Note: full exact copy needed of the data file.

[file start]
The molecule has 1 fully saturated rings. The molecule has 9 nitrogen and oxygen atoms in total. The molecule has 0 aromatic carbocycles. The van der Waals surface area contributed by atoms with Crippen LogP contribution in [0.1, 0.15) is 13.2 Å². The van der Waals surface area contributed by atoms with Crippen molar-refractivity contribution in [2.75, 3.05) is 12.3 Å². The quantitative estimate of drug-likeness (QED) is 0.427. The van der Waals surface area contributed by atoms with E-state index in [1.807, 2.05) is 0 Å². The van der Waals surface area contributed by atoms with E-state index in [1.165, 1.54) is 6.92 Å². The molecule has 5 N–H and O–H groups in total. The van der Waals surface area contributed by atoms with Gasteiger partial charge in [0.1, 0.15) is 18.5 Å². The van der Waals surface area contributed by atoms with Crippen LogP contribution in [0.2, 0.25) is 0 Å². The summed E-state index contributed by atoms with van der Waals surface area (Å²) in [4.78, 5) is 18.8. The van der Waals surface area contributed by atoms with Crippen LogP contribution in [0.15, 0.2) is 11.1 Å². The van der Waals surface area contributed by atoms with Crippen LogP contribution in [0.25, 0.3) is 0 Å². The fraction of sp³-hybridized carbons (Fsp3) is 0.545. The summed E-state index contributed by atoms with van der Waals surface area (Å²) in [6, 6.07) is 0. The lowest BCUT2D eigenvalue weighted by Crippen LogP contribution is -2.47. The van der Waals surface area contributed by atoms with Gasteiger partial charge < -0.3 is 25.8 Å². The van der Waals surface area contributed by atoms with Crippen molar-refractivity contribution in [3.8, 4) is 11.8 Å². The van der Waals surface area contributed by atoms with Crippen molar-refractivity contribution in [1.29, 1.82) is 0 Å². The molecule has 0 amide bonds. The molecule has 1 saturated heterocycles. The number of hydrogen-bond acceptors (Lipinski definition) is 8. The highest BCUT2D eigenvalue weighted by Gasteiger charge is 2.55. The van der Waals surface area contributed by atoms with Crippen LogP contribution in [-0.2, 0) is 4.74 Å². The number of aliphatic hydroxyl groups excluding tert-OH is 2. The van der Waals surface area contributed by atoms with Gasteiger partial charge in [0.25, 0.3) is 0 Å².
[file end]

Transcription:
The molecule has 1 fully saturated rings. The molecule has 9 nitrogen and oxygen atoms in total. The molecule has 0 aromatic carbocycles. The van der Waals surface area contributed by atoms with Crippen LogP contribution in [0.1, 0.15) is 13.2 Å². The van der Waals surface area contributed by atoms with Crippen molar-refractivity contribution in [2.75, 3.05) is 12.3 Å². The quantitative estimate of drug-likeness (QED) is 0.427. The van der Waals surface area contributed by atoms with E-state index in [1.807, 2.05) is 0 Å². The van der Waals surface area contributed by atoms with E-state index in [1.165, 1.54) is 6.92 Å². The molecule has 5 N–H and O–H groups in total. The van der Waals surface area contributed by atoms with Gasteiger partial charge in [0.1, 0.15) is 18.5 Å². The van der Waals surface area contributed by atoms with Crippen LogP contribution in [0.2, 0.25) is 0 Å². The summed E-state index contributed by atoms with van der Waals surface area (Å²) in [4.78, 5) is 18.8. The van der Waals surface area contributed by atoms with Crippen LogP contribution in [0.15, 0.2) is 11.1 Å². The van der Waals surface area contributed by atoms with Crippen LogP contribution in [0.25, 0.3) is 0 Å². The fraction of sp³-hybridized carbons (Fsp3) is 0.545. The summed E-state index contributed by atoms with van der Waals surface area (Å²) in [6, 6.07) is 0. The lowest BCUT2D eigenvalue weighted by Crippen LogP contribution is -2.47. The van der Waals surface area contributed by atoms with Gasteiger partial charge < -0.3 is 25.8 Å². The van der Waals surface area contributed by atoms with Crippen molar-refractivity contribution in [3.8, 4) is 11.8 Å². The van der Waals surface area contributed by atoms with Crippen molar-refractivity contribution in [1.29, 1.82) is 0 Å². The molecule has 0 amide bonds. The molecule has 1 saturated heterocycles. The number of hydrogen-bond acceptors (Lipinski definition) is 8. The highest BCUT2D eigenvalue weighted by Gasteiger charge is 2.55. The van der Waals surface area contributed by atoms with Crippen LogP contribution in [-0.2, 0) is 4.74 Å². The number of aliphatic hydroxyl groups excluding tert-OH is 2. The van der Waals surface area contributed by atoms with Gasteiger partial charge in [0.25, 0.3) is 0 Å².